Skip to main content

Law And Order

Volume 640: debated on Thursday 18 May 1961

The text on this page has been created from Hansard archive content, it may contain typographical errors.


asked the Secretary of State for the Colonies whether he will make a further statement about the preservation of law and order in Kenya in view of the murder of Mrs. Swanepoel on 14th May.

The Minister for Internal Affairs in Kenya made a full statement yesterday, and I am placing copies in the Library of the House.

Is my right hon. Friend aware that there are now two distinct organisations in Kenya, one called Nyahunyu and the other called the Land Freedom Army, composed of ex-Mau Mau detainees, which are engaged in stealing arms, training for violence and drawing up lists of people to be murdered? Are we to stand aside as we did with Mau Mau until these subversive organisations have power to spread their influence?

No, Sir. As the House will see from the Answer which I am making to a Written Question today, on a comparison between now and 1952, the number of police in Kenya is about twice as high as it was before the emergency started. The statement that the Minister of Internal Affairs in Kenya made yesterday puts the matter in perspective. It shows the growth in crime, not merely over the last month or so, but over the last few years—a phenomenon known to us in this country as well—and it shows quite clearly that the impact of crime is not directed against Europeans and Asians but that the overwhelming number of victims of the crimes are Africans. It is natural and wholly right that we are concerned, above everything else, with the safety of people of our own blood and who have come from these islands, but I am sure that we must see the problems of law and order in Kenya as a whole and not in racial terms.

Will the right hon. Gentleman confirm that the Minister of Defence and Internal Security used these words yesterday in the Legislative Council in Kenya:

"There was no evidence that crimes of violence against Europeans and Asians had been committed for political or subversive reasons since the emergency. In every case that had been brought to court personal gain or a grievance was found to be the motive."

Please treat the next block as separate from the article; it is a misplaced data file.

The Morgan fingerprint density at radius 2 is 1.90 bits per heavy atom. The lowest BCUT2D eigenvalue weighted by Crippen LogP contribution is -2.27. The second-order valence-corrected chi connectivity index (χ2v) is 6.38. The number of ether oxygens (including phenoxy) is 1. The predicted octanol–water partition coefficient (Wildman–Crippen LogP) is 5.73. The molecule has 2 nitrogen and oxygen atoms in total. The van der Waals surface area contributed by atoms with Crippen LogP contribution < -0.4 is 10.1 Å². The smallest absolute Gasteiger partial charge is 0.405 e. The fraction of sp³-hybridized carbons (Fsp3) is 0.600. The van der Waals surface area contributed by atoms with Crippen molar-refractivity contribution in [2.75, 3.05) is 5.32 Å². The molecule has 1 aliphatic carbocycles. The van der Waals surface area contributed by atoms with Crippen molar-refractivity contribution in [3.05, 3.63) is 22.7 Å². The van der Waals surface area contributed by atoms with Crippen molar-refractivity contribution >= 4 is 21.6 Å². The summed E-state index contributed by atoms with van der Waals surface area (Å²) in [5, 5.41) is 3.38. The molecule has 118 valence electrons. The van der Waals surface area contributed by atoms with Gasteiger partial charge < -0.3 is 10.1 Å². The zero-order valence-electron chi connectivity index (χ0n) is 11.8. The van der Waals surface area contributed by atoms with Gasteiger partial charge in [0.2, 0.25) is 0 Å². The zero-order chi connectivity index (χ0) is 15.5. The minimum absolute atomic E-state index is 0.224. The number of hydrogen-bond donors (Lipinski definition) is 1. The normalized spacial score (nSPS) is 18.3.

That is perfectly true, but again, with respect, the hon. Gentleman is falling into the mistake of taking one sentence out of a very carefully balanced survey of the situation at present. There is a grave situation in regard to law and order in Kenya. I have never under-estimated and I will never under-estimate it, but it is not confined to a particular type of attack.

Will my right hon. Friend agree that, in the statement which the hon. Member for Eton and Slough (Mr. Brockway) quoted, the Minister of Defence referred to the distressing number of oath-taking ceremonies? Many of these ceremonies involve a murder oath. I had a reply from the Under-Secretary of State only on 20th April saying that there had been no prosecution in respect of any illegal society's activities this year. Since then there has been a number of murders. Is it not his duty to suppress the illegal societies which are, in fact, a revival of Mau Mau?

My right hon. Friend has quoted an immensely important passage from the Minister's statement which, again, with respect to both sides of the House, one must read as a whole and not take individual parts from it. Of course, it is true—there must be no question about this—that the Government in Kenya, fully supported by the Government in this country, are determined in the name of law and order to act against any form of illegality, whether it takes the form of oathing, crime, illegal society or otherwise. The Kenya Government will have the fullest support of Her Majesty's Government in this.